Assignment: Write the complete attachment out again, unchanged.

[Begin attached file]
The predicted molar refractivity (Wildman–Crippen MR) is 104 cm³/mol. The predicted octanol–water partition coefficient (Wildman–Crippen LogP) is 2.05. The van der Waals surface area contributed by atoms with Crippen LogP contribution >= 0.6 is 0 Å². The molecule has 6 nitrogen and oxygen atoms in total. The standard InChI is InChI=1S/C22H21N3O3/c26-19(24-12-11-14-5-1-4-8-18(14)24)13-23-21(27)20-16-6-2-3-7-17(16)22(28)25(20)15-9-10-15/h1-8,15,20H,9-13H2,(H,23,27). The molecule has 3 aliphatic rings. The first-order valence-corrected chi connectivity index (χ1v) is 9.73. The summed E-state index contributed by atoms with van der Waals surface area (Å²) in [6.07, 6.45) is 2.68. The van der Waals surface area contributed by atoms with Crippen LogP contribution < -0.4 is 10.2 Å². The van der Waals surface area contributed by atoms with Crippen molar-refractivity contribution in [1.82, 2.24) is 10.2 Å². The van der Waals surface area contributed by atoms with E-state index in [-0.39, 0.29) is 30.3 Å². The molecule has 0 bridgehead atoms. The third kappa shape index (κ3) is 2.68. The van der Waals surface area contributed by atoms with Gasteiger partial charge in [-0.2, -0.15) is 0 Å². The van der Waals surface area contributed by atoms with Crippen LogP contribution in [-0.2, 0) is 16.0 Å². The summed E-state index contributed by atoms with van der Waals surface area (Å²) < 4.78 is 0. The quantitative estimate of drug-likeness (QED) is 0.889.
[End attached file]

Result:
The predicted molar refractivity (Wildman–Crippen MR) is 104 cm³/mol. The predicted octanol–water partition coefficient (Wildman–Crippen LogP) is 2.05. The van der Waals surface area contributed by atoms with Crippen LogP contribution >= 0.6 is 0 Å². The molecule has 6 nitrogen and oxygen atoms in total. The standard InChI is InChI=1S/C22H21N3O3/c26-19(24-12-11-14-5-1-4-8-18(14)24)13-23-21(27)20-16-6-2-3-7-17(16)22(28)25(20)15-9-10-15/h1-8,15,20H,9-13H2,(H,23,27). The molecule has 3 aliphatic rings. The first-order valence-corrected chi connectivity index (χ1v) is 9.73. The summed E-state index contributed by atoms with van der Waals surface area (Å²) in [6.07, 6.45) is 2.68. The van der Waals surface area contributed by atoms with Crippen LogP contribution < -0.4 is 10.2 Å². The van der Waals surface area contributed by atoms with Crippen molar-refractivity contribution in [1.82, 2.24) is 10.2 Å². The van der Waals surface area contributed by atoms with E-state index in [-0.39, 0.29) is 30.3 Å². The molecule has 0 bridgehead atoms. The third kappa shape index (κ3) is 2.68. The van der Waals surface area contributed by atoms with Gasteiger partial charge in [-0.2, -0.15) is 0 Å². The van der Waals surface area contributed by atoms with Crippen LogP contribution in [-0.2, 0) is 16.0 Å². The summed E-state index contributed by atoms with van der Waals surface area (Å²) < 4.78 is 0. The quantitative estimate of drug-likeness (QED) is 0.889.